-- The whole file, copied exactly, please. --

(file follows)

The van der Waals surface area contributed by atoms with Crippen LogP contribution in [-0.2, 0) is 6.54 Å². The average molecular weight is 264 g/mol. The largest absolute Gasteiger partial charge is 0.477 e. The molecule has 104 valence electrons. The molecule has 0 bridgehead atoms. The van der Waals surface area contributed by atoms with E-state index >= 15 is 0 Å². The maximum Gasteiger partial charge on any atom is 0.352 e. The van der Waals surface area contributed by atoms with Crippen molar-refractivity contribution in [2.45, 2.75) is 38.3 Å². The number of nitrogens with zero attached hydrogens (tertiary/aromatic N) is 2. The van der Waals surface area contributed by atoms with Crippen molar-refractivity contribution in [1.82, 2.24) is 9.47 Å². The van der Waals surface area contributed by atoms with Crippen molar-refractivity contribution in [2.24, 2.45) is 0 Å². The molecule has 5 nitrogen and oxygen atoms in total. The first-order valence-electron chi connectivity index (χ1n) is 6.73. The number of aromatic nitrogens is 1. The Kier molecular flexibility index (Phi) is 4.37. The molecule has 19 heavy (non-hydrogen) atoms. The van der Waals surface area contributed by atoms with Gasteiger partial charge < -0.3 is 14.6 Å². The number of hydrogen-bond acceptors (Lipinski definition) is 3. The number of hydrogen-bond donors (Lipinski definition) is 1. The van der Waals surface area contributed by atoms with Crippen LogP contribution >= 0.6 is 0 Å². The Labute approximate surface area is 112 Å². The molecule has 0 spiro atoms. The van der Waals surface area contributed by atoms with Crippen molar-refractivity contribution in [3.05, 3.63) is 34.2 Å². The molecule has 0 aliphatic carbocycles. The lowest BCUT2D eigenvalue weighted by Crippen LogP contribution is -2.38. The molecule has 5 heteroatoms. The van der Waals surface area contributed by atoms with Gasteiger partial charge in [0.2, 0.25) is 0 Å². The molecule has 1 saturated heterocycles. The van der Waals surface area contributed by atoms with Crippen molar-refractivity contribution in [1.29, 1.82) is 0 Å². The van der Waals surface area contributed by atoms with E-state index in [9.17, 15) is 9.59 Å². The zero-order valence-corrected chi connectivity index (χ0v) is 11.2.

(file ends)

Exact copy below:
The van der Waals surface area contributed by atoms with Crippen LogP contribution in [-0.2, 0) is 6.54 Å². The average molecular weight is 264 g/mol. The largest absolute Gasteiger partial charge is 0.477 e. The molecule has 104 valence electrons. The molecule has 0 bridgehead atoms. The van der Waals surface area contributed by atoms with E-state index >= 15 is 0 Å². The maximum Gasteiger partial charge on any atom is 0.352 e. The van der Waals surface area contributed by atoms with Crippen molar-refractivity contribution in [2.45, 2.75) is 38.3 Å². The number of nitrogens with zero attached hydrogens (tertiary/aromatic N) is 2. The van der Waals surface area contributed by atoms with Crippen molar-refractivity contribution in [1.82, 2.24) is 9.47 Å². The van der Waals surface area contributed by atoms with Crippen molar-refractivity contribution in [2.24, 2.45) is 0 Å². The molecule has 5 nitrogen and oxygen atoms in total. The first-order valence-electron chi connectivity index (χ1n) is 6.73. The number of aromatic nitrogens is 1. The Kier molecular flexibility index (Phi) is 4.37. The molecule has 19 heavy (non-hydrogen) atoms. The van der Waals surface area contributed by atoms with Gasteiger partial charge < -0.3 is 14.6 Å². The number of hydrogen-bond acceptors (Lipinski definition) is 3. The number of hydrogen-bond donors (Lipinski definition) is 1. The van der Waals surface area contributed by atoms with Crippen LogP contribution >= 0.6 is 0 Å². The Labute approximate surface area is 112 Å². The molecule has 0 spiro atoms. The van der Waals surface area contributed by atoms with Crippen molar-refractivity contribution in [3.05, 3.63) is 34.2 Å². The molecule has 0 aliphatic carbocycles. The lowest BCUT2D eigenvalue weighted by Crippen LogP contribution is -2.38. The molecule has 5 heteroatoms. The van der Waals surface area contributed by atoms with Gasteiger partial charge in [0.2, 0.25) is 0 Å². The molecule has 1 saturated heterocycles. The van der Waals surface area contributed by atoms with Crippen molar-refractivity contribution in [1.29, 1.82) is 0 Å². The van der Waals surface area contributed by atoms with E-state index in [9.17, 15) is 9.59 Å². The zero-order valence-corrected chi connectivity index (χ0v) is 11.2.